Top GPS stats from Magic Weekend 2021

Look back at the leaders in top speed, intensity and distance covered from the magical 2021 Super League weekend in Newcastle.

“One thing we’ve seen is that it’s not about how hard people train, but how people train to perform at their best,” said Professor Jones. “It’s not about tiring people out, it’s about doing a training session to allow people to adapt to that.

“GPS allows us to understand where we’re trying to get to in terms of the hardest part of the game and the best way we can train for that. That’s really important because if we can train players effectively and efficiently, we reduce the risk of injury, we increase performance.

“That’s a benefit to player welfare and I think where we are now, performance and player welfare are the same thing. Helping players perform better and good player availability is also a good success of the game. equipment”.

Newman appreciates the fact that the data is used to improve the well-being of the players, as well as the performance levels they can achieve.

It’s great for us players to be able to see what we can achieve as athletes. We do all the training and work hard to be able to provide that because, at the end of the day, we’re artists and that’s what we’re here for.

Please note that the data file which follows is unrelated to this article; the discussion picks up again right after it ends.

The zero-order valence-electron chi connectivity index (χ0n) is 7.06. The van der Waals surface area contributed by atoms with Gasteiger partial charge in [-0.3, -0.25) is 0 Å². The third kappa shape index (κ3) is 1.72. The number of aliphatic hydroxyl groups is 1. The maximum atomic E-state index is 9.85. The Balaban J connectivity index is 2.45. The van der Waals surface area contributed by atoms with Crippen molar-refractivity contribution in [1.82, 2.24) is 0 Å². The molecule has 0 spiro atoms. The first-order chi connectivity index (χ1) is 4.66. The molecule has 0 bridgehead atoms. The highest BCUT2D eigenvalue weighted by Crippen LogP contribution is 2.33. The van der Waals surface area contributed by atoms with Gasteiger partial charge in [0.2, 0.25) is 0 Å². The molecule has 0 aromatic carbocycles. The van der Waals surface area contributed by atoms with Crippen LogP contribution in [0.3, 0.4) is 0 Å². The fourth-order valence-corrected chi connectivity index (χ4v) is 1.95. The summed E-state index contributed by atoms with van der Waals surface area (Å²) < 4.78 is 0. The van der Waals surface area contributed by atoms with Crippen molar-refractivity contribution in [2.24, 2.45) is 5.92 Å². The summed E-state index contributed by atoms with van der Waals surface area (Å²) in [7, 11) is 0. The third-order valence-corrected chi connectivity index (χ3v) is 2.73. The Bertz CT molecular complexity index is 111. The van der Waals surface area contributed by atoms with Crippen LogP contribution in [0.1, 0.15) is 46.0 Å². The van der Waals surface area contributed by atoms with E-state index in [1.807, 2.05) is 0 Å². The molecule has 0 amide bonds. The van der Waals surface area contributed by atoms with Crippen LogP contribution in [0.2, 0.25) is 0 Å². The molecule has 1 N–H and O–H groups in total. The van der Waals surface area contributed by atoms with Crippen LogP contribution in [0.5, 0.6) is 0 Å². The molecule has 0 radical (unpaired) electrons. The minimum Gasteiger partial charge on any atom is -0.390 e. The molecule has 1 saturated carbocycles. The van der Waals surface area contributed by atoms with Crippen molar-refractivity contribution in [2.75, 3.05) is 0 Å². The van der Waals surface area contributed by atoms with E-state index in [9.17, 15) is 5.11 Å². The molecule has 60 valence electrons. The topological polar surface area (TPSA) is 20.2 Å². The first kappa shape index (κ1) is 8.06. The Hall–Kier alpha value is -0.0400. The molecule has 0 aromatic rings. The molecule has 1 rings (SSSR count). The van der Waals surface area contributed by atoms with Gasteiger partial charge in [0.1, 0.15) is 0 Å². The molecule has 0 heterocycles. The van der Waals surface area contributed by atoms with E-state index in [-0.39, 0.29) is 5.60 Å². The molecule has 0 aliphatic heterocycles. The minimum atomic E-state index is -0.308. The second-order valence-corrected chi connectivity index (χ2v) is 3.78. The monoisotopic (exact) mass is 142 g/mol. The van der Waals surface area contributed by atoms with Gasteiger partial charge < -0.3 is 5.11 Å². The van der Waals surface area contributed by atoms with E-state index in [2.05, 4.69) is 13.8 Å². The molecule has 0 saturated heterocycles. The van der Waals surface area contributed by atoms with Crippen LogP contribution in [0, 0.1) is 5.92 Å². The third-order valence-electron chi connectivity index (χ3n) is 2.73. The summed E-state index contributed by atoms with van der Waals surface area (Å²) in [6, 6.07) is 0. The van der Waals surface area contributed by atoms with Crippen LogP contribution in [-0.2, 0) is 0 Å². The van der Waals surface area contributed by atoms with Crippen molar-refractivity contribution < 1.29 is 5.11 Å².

Harry Newman

And knowing the heights he and his fellow Super League player can scale in various performance metrics, particularly in the hardest part of games and over the full 80 minutes, serves to propel them to even greater heights.

“It’s great for us players to see what we can accomplish as athletes,” Newman said.

“We do all the training and we work hard to be able to provide that because, at the end of the day, we’re artists and that’s what we’re here for.

“Being able to see it live and know what we’re hitting in games is great.”

Watch all six Betfred Super League Magic Weekend games at Newcastle’s St James’ Park exclusively live on Sky Sports on Saturday 9th and Sunday 10th July.